It’s also a moving and imposing statement of the wealth created by the American auto industry during the 20th century. I’ve heard some amusing stories about the Kirk’s profligacy in the past, including church-funded European trips to acquire additions to the art collection. Apparently the Kirk is a bit more restrained now, but it still has the wherewithal for a church carilloneur:

    Dennis Curry is the Kirk’s carillonneur; he is presently also the president of the Guild of Carillonneurs in North America. In addition to performing regularly on the Kirk carillon, he maintains an active recital schedule in North America and Europe.

    There isn’t any information about the pastor’s compensation package (advertising that would be so gauche) or a parsonage, but I’d imagine that they’re quite respectable.

    So how much more do you think the Kirk and its members could contribute to reducing poverty in Detroit if they denied themselves a staff carilloneur and fresh flower arrangements in the sanctuary? Does Channel 7 and the Detroit News ambush the head pastor to make inquiries about staff compensation?

  • Brooklyn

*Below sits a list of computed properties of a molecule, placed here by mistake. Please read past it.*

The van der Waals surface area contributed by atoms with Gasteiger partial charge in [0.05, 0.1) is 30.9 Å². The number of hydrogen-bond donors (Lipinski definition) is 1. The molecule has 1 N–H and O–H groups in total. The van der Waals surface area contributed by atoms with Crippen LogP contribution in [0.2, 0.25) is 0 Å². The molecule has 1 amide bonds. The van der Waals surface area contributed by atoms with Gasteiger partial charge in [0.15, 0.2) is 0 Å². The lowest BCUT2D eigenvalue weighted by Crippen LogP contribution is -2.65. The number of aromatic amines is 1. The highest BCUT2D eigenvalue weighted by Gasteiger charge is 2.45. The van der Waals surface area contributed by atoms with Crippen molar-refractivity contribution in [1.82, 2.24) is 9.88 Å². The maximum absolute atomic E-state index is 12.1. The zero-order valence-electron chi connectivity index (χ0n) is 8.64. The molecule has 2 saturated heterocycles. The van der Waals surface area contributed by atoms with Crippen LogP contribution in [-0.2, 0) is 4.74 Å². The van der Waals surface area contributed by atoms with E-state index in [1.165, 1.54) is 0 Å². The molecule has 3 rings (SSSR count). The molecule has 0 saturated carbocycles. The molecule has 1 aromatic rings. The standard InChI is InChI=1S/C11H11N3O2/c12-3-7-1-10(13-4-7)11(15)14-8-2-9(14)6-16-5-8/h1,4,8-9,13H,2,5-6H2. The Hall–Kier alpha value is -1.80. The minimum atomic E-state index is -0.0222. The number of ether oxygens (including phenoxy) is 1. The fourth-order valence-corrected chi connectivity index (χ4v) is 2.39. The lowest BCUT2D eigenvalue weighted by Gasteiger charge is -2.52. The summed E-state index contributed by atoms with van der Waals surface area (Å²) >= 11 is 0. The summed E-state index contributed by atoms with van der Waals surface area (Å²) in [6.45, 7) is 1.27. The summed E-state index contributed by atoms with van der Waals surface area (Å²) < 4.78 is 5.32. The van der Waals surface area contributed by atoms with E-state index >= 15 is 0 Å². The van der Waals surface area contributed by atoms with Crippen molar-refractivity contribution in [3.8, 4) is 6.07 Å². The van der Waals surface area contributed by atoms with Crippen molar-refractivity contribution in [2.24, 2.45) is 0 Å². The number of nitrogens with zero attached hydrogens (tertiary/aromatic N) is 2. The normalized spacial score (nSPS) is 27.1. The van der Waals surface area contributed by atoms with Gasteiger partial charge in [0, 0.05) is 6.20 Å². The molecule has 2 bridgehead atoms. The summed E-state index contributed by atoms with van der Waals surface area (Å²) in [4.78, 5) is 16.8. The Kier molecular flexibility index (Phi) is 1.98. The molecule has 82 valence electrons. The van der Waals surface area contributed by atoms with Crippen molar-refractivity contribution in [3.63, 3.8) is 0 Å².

Dale,

    The church did not appoint Ben Gibert as pastor. The previous pastor made it his wishes that if anything happened to him that he would like Mr. Gibert to take the reigns. Previously, he directed the church offering. The church was once a part of the Assemblies of God, but are now accountable to no-one.

    I agree completely that the real issue is the fact that needs of the hopeless and needy that are being neglected while they are systematically being fleeced. But, none the less, the fact that any community is losing that much revenue because of an extravagant parsonage is newsworthy (Incidentally, there has also been a story regarding a consulate in Northville that was tax exempt). While the tax issue should be secondary, it also may draw attention from those that would otherwise dismiss this story as religious bickering. Maybe more questions will be raised as a result.